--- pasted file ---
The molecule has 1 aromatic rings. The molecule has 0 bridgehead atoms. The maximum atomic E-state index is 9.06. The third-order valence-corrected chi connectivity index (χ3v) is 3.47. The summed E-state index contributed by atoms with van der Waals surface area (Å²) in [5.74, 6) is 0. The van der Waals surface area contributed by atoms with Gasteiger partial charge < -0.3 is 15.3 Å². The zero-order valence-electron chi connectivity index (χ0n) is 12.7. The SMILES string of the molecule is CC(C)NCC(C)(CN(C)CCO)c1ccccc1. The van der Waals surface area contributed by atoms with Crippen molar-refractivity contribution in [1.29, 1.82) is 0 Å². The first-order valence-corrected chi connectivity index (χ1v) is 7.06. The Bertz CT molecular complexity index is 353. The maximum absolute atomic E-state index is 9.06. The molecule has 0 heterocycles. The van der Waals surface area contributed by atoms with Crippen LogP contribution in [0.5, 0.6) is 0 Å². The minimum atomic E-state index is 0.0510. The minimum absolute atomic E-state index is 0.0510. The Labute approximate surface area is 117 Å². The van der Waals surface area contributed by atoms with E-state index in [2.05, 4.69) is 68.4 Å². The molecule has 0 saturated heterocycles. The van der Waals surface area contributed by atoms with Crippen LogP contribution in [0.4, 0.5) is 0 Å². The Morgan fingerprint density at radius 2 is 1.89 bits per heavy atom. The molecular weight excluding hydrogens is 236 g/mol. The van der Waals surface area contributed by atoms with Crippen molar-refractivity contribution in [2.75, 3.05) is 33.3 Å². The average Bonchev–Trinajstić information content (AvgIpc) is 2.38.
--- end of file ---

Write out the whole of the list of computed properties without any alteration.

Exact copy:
The molecule has 1 aromatic rings. The molecule has 0 bridgehead atoms. The maximum atomic E-state index is 9.06. The third-order valence-corrected chi connectivity index (χ3v) is 3.47. The summed E-state index contributed by atoms with van der Waals surface area (Å²) in [5.74, 6) is 0. The van der Waals surface area contributed by atoms with Gasteiger partial charge < -0.3 is 15.3 Å². The zero-order valence-electron chi connectivity index (χ0n) is 12.7. The SMILES string of the molecule is CC(C)NCC(C)(CN(C)CCO)c1ccccc1. The van der Waals surface area contributed by atoms with Crippen molar-refractivity contribution in [1.29, 1.82) is 0 Å². The first-order valence-corrected chi connectivity index (χ1v) is 7.06. The Bertz CT molecular complexity index is 353. The maximum absolute atomic E-state index is 9.06. The molecule has 0 heterocycles. The van der Waals surface area contributed by atoms with Crippen LogP contribution in [0.5, 0.6) is 0 Å². The minimum atomic E-state index is 0.0510. The minimum absolute atomic E-state index is 0.0510. The Labute approximate surface area is 117 Å². The van der Waals surface area contributed by atoms with E-state index in [2.05, 4.69) is 68.4 Å². The molecule has 0 saturated heterocycles. The van der Waals surface area contributed by atoms with Crippen LogP contribution in [0.4, 0.5) is 0 Å². The Morgan fingerprint density at radius 2 is 1.89 bits per heavy atom. The molecular weight excluding hydrogens is 236 g/mol. The van der Waals surface area contributed by atoms with Crippen molar-refractivity contribution in [2.75, 3.05) is 33.3 Å². The average Bonchev–Trinajstić information content (AvgIpc) is 2.38.